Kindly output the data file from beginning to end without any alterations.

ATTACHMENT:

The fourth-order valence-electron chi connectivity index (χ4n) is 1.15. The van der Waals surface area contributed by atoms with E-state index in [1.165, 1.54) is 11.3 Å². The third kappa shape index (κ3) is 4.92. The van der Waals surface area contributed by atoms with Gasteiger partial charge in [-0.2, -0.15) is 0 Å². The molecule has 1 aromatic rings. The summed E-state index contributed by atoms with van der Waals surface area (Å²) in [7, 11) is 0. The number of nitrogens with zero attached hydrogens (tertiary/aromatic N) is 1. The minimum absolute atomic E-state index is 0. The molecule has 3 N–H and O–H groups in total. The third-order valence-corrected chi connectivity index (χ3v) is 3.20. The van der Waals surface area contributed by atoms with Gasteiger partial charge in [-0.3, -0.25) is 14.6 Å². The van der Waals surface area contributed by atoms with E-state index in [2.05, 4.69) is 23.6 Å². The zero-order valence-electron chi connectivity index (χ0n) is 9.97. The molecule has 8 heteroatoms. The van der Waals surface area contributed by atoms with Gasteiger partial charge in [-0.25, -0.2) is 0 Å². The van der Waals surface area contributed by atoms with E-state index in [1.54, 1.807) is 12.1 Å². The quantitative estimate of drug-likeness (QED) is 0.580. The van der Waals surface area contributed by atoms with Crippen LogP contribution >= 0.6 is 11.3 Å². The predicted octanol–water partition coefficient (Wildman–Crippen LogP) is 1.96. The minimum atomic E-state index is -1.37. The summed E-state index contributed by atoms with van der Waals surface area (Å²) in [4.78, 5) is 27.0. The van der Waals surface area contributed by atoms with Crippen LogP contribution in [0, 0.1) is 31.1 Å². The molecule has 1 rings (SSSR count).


The fourth-order valence-electron chi connectivity index (χ4n) is 1.15. The van der Waals surface area contributed by atoms with E-state index in [1.165, 1.54) is 11.3 Å². The third kappa shape index (κ3) is 4.92. The van der Waals surface area contributed by atoms with Gasteiger partial charge in [-0.2, -0.15) is 0 Å². The molecule has 1 aromatic rings. The summed E-state index contributed by atoms with van der Waals surface area (Å²) in [7, 11) is 0. The number of nitrogens with zero attached hydrogens (tertiary/aromatic N) is 1. The minimum absolute atomic E-state index is 0. The molecule has 3 N–H and O–H groups in total. The third-order valence-corrected chi connectivity index (χ3v) is 3.20. The van der Waals surface area contributed by atoms with Gasteiger partial charge in [-0.3, -0.25) is 14.6 Å². The van der Waals surface area contributed by atoms with E-state index in [2.05, 4.69) is 23.6 Å². The zero-order valence-electron chi connectivity index (χ0n) is 9.97. The molecule has 8 heteroatoms. The van der Waals surface area contributed by atoms with Gasteiger partial charge in [-0.25, -0.2) is 0 Å². The van der Waals surface area contributed by atoms with E-state index in [1.54, 1.807) is 12.1 Å². The quantitative estimate of drug-likeness (QED) is 0.580. The van der Waals surface area contributed by atoms with Crippen LogP contribution >= 0.6 is 11.3 Å². The predicted octanol–water partition coefficient (Wildman–Crippen LogP) is 1.96. The minimum atomic E-state index is -1.37. The summed E-state index contributed by atoms with van der Waals surface area (Å²) in [4.78, 5) is 27.0. The van der Waals surface area contributed by atoms with Crippen LogP contribution in [0, 0.1) is 31.1 Å². The molecule has 1 rings (SSSR count).